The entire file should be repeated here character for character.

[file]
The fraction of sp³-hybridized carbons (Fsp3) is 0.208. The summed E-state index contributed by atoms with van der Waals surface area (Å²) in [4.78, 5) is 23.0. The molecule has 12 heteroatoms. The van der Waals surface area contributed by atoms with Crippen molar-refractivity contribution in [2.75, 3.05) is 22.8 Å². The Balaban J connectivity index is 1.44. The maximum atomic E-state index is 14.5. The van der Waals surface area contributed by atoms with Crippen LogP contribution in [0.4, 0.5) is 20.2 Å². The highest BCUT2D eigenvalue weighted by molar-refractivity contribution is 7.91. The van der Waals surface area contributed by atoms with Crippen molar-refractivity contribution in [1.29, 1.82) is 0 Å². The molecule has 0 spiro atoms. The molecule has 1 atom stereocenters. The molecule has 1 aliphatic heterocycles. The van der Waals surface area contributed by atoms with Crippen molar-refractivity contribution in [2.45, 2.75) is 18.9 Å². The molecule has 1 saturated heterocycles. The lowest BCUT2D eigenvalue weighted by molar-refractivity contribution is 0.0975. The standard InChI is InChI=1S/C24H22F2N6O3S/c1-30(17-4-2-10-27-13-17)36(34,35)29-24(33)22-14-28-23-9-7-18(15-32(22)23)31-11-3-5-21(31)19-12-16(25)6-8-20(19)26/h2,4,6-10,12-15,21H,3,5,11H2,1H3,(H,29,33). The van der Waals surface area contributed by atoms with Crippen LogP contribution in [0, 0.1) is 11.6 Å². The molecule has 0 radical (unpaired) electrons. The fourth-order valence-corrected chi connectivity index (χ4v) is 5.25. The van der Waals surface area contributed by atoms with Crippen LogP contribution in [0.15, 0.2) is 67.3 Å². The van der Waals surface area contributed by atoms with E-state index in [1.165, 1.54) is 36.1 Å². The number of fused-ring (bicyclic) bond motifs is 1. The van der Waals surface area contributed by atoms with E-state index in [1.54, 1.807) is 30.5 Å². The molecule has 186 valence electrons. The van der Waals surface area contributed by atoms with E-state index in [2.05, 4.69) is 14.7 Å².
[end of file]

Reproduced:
The fraction of sp³-hybridized carbons (Fsp3) is 0.208. The summed E-state index contributed by atoms with van der Waals surface area (Å²) in [4.78, 5) is 23.0. The molecule has 12 heteroatoms. The van der Waals surface area contributed by atoms with Crippen molar-refractivity contribution in [2.75, 3.05) is 22.8 Å². The Balaban J connectivity index is 1.44. The maximum atomic E-state index is 14.5. The van der Waals surface area contributed by atoms with Crippen LogP contribution in [0.4, 0.5) is 20.2 Å². The highest BCUT2D eigenvalue weighted by molar-refractivity contribution is 7.91. The van der Waals surface area contributed by atoms with Crippen molar-refractivity contribution in [1.29, 1.82) is 0 Å². The molecule has 0 spiro atoms. The molecule has 1 atom stereocenters. The molecule has 1 aliphatic heterocycles. The van der Waals surface area contributed by atoms with Crippen molar-refractivity contribution in [2.45, 2.75) is 18.9 Å². The molecule has 1 saturated heterocycles. The lowest BCUT2D eigenvalue weighted by molar-refractivity contribution is 0.0975. The standard InChI is InChI=1S/C24H22F2N6O3S/c1-30(17-4-2-10-27-13-17)36(34,35)29-24(33)22-14-28-23-9-7-18(15-32(22)23)31-11-3-5-21(31)19-12-16(25)6-8-20(19)26/h2,4,6-10,12-15,21H,3,5,11H2,1H3,(H,29,33). The van der Waals surface area contributed by atoms with Crippen LogP contribution in [0, 0.1) is 11.6 Å². The molecule has 0 radical (unpaired) electrons. The fourth-order valence-corrected chi connectivity index (χ4v) is 5.25. The van der Waals surface area contributed by atoms with Crippen LogP contribution in [0.15, 0.2) is 67.3 Å². The van der Waals surface area contributed by atoms with E-state index in [1.165, 1.54) is 36.1 Å². The number of fused-ring (bicyclic) bond motifs is 1. The van der Waals surface area contributed by atoms with E-state index in [1.54, 1.807) is 30.5 Å². The molecule has 186 valence electrons. The van der Waals surface area contributed by atoms with E-state index in [2.05, 4.69) is 14.7 Å².